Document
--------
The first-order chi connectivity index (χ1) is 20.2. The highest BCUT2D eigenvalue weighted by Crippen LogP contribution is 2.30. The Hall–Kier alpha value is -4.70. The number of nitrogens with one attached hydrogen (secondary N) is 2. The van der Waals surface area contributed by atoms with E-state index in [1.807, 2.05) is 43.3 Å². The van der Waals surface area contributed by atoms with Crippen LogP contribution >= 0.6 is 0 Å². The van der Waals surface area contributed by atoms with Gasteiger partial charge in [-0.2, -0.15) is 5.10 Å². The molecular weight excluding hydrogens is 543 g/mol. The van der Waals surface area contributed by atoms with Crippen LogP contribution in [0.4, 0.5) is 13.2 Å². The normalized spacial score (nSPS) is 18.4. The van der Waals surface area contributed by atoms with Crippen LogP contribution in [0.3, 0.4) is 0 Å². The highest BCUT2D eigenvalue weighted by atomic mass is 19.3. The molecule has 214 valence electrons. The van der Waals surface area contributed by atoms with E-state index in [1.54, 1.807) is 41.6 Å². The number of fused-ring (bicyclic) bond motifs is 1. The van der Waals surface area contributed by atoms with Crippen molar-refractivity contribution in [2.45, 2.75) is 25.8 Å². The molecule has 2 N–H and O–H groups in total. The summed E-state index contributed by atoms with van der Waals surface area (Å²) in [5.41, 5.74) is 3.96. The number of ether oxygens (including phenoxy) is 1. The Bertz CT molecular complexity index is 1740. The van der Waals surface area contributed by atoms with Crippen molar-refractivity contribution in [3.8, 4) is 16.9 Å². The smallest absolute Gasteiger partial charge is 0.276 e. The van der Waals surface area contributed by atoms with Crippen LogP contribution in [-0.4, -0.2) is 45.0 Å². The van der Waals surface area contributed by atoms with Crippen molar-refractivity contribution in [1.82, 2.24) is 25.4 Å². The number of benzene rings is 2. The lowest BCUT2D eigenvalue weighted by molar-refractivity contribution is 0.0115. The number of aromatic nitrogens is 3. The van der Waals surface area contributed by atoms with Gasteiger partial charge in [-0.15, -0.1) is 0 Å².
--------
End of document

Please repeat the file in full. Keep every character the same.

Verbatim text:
The first-order chi connectivity index (χ1) is 20.2. The highest BCUT2D eigenvalue weighted by Crippen LogP contribution is 2.30. The Hall–Kier alpha value is -4.70. The number of nitrogens with one attached hydrogen (secondary N) is 2. The van der Waals surface area contributed by atoms with E-state index in [1.807, 2.05) is 43.3 Å². The van der Waals surface area contributed by atoms with Crippen LogP contribution >= 0.6 is 0 Å². The van der Waals surface area contributed by atoms with Gasteiger partial charge in [-0.2, -0.15) is 5.10 Å². The molecular weight excluding hydrogens is 543 g/mol. The van der Waals surface area contributed by atoms with Crippen LogP contribution in [0.4, 0.5) is 13.2 Å². The normalized spacial score (nSPS) is 18.4. The van der Waals surface area contributed by atoms with Crippen LogP contribution in [0.3, 0.4) is 0 Å². The highest BCUT2D eigenvalue weighted by atomic mass is 19.3. The molecule has 214 valence electrons. The van der Waals surface area contributed by atoms with E-state index in [1.54, 1.807) is 41.6 Å². The number of fused-ring (bicyclic) bond motifs is 1. The van der Waals surface area contributed by atoms with Crippen molar-refractivity contribution in [2.45, 2.75) is 25.8 Å². The molecule has 2 N–H and O–H groups in total. The summed E-state index contributed by atoms with van der Waals surface area (Å²) in [5.41, 5.74) is 3.96. The number of ether oxygens (including phenoxy) is 1. The Bertz CT molecular complexity index is 1740. The van der Waals surface area contributed by atoms with Crippen molar-refractivity contribution in [3.8, 4) is 16.9 Å². The smallest absolute Gasteiger partial charge is 0.276 e. The van der Waals surface area contributed by atoms with Crippen LogP contribution in [-0.4, -0.2) is 45.0 Å². The van der Waals surface area contributed by atoms with Crippen molar-refractivity contribution in [1.82, 2.24) is 25.4 Å². The number of benzene rings is 2. The lowest BCUT2D eigenvalue weighted by molar-refractivity contribution is 0.0115. The number of aromatic nitrogens is 3. The van der Waals surface area contributed by atoms with Gasteiger partial charge in [-0.15, -0.1) is 0 Å².